path: root/block/bfq-iosched.c
diff options
authorPaolo Valente <>2017-12-20 12:38:33 +0100
committerJens Axboe <>2018-01-05 09:26:09 -0700
commit7b8fa3b900a087bc03b11329a92398fde563ba37 (patch)
treefc14295feedbd3090b76d0c5191444d0df7aac40 /block/bfq-iosched.c
parent1be6e8a964ee9aa8d4daac523ce29e5f486dd756 (diff)
block, bfq: let a queue be merged only shortly after starting I/O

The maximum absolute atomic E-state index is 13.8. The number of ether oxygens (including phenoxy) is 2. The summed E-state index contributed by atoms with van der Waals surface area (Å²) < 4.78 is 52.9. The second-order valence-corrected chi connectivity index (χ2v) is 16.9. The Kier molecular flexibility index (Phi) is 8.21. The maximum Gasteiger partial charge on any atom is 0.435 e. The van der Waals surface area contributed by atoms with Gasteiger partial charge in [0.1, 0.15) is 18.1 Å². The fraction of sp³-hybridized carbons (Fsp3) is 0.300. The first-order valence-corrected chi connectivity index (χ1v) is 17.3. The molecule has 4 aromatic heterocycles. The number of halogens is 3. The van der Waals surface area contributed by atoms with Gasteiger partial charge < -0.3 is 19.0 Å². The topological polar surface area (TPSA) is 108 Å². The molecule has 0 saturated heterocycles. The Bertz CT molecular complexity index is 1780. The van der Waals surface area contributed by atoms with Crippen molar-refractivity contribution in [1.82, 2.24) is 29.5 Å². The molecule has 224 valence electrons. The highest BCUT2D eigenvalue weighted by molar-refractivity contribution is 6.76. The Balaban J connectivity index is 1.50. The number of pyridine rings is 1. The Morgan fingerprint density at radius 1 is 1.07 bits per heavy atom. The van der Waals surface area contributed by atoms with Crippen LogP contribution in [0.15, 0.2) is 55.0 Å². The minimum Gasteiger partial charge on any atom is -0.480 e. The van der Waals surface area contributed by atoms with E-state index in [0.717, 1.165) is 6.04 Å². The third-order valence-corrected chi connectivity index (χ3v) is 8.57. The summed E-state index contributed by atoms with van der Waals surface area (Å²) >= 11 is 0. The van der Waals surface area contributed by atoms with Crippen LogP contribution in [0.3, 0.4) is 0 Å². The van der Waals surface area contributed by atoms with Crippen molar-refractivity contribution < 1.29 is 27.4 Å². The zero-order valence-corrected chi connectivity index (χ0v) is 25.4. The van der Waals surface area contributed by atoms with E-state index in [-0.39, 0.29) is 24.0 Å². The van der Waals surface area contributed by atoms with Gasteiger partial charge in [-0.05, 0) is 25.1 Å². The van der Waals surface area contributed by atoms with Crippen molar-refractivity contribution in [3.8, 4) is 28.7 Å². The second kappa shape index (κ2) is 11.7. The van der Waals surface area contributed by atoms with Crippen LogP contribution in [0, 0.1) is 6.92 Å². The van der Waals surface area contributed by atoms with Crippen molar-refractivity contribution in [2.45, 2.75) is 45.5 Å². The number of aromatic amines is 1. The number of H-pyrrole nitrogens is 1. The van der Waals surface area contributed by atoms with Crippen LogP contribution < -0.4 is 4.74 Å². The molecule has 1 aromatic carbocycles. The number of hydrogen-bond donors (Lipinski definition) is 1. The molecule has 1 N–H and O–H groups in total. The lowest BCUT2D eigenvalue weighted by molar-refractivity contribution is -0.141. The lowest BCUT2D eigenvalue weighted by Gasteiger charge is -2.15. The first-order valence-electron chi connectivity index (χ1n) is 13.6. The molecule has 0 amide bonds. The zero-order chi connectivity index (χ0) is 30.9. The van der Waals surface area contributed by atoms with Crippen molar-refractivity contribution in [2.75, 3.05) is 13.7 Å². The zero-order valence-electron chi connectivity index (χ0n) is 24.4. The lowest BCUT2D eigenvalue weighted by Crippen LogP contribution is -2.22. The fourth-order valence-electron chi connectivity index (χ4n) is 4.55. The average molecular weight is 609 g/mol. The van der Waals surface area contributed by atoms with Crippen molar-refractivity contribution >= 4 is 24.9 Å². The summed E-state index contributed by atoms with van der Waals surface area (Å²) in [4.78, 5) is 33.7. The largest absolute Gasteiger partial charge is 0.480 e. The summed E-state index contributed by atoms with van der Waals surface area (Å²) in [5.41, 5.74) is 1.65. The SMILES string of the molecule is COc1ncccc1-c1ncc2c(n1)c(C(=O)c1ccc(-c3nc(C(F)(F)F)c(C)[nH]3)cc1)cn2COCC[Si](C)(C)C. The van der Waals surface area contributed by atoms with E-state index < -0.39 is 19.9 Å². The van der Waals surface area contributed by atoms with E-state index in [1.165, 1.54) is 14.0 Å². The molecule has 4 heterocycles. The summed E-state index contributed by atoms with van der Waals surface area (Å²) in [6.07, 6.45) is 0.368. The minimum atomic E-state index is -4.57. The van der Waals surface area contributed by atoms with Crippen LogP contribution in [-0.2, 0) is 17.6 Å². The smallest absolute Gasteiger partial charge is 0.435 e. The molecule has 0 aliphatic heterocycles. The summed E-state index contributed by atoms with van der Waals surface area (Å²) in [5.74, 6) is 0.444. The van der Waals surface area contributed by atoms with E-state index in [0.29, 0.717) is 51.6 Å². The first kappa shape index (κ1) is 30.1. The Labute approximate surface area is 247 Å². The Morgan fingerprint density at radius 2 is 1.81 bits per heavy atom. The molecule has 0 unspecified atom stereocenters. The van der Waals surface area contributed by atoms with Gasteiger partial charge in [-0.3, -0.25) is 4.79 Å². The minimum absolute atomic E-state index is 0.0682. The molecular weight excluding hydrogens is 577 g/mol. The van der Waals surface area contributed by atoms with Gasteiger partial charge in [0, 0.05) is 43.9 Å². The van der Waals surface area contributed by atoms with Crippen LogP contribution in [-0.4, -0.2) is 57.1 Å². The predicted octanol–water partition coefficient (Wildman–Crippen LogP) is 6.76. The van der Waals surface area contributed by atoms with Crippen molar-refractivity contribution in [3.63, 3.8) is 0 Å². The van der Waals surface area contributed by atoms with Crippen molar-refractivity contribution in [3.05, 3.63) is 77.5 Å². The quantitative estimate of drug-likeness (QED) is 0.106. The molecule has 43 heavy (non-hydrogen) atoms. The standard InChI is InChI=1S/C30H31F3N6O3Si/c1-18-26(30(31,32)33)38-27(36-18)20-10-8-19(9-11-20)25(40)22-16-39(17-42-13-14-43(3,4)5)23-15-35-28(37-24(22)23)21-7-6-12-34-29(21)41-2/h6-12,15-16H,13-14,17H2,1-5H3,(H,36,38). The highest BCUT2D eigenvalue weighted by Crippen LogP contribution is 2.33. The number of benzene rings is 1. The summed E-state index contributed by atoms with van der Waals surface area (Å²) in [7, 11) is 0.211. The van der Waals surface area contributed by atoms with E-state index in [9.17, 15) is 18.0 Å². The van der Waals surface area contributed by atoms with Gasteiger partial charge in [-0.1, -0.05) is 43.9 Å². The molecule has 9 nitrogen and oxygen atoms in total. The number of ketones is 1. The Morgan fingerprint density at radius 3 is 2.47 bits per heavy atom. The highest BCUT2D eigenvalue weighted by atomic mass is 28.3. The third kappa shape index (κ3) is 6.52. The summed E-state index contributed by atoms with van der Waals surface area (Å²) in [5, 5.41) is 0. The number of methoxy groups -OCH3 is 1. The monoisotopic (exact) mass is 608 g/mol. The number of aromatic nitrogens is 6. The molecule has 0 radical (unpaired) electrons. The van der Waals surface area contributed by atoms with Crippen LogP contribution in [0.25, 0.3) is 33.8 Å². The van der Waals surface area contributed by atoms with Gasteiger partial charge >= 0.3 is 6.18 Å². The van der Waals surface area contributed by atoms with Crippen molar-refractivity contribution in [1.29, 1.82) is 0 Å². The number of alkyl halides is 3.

In BFQ and CFQ, two processes are said to be cooperating if they do I/O in such a way that the union of their I/O requests yields a sequential I/O pattern. To get such a sequential I/O pattern out of the non-sequential pattern of each cooperating process, BFQ and CFQ merge the queues associated with these processes. In more detail, cooperating processes, and thus their associated queues, usually start, or restart, to do I/O shortly after each other. This is the case, e.g., for the I/O threads of KVM/QEMU and of the dump utility. Basing on this assumption, this commit allows a bfq_queue to be merged only during a short time interval (100ms) after it starts, or re-starts, to do I/O. This filtering provides two important benefits. First, it greatly reduces the probability that two non-cooperating processes have their queues merged by mistake, if they just happen to do I/O close to each other for a short time interval. These spurious merges cause loss of service guarantees. A low-weight bfq_queue may unjustly get more than its expected share of the throughput: if such a low-weight queue is merged with a high-weight queue, then the I/O for the low-weight queue is served as if the queue had a high weight. This may damage other high-weight queues unexpectedly. For instance, because of this issue, lxterminal occasionally took 7.5 seconds to start, instead of 6.5 seconds, when some sequential readers and writers did I/O in the background on a FUJITSU MHX2300BT HDD. The reason is that the bfq_queues associated with some of the readers or the writers were merged with the high-weight queues of some processes that had to do some urgent but little I/O. The readers then exploited the inherited high weight for all or most of their I/O, during the start-up of terminal. The filtering introduced by this commit eliminated any outlier caused by spurious queue merges in our start-up time tests. This filtering also provides a little boost of the throughput sustainable by BFQ: 3-4%, depending on the CPU. The reason is that, once a bfq_queue cannot be merged any longer, this commit makes BFQ stop updating the data needed to handle merging for the queue. Signed-off-by: Paolo Valente <> Signed-off-by: Angelo Ruocco <> Signed-off-by: Jens Axboe <>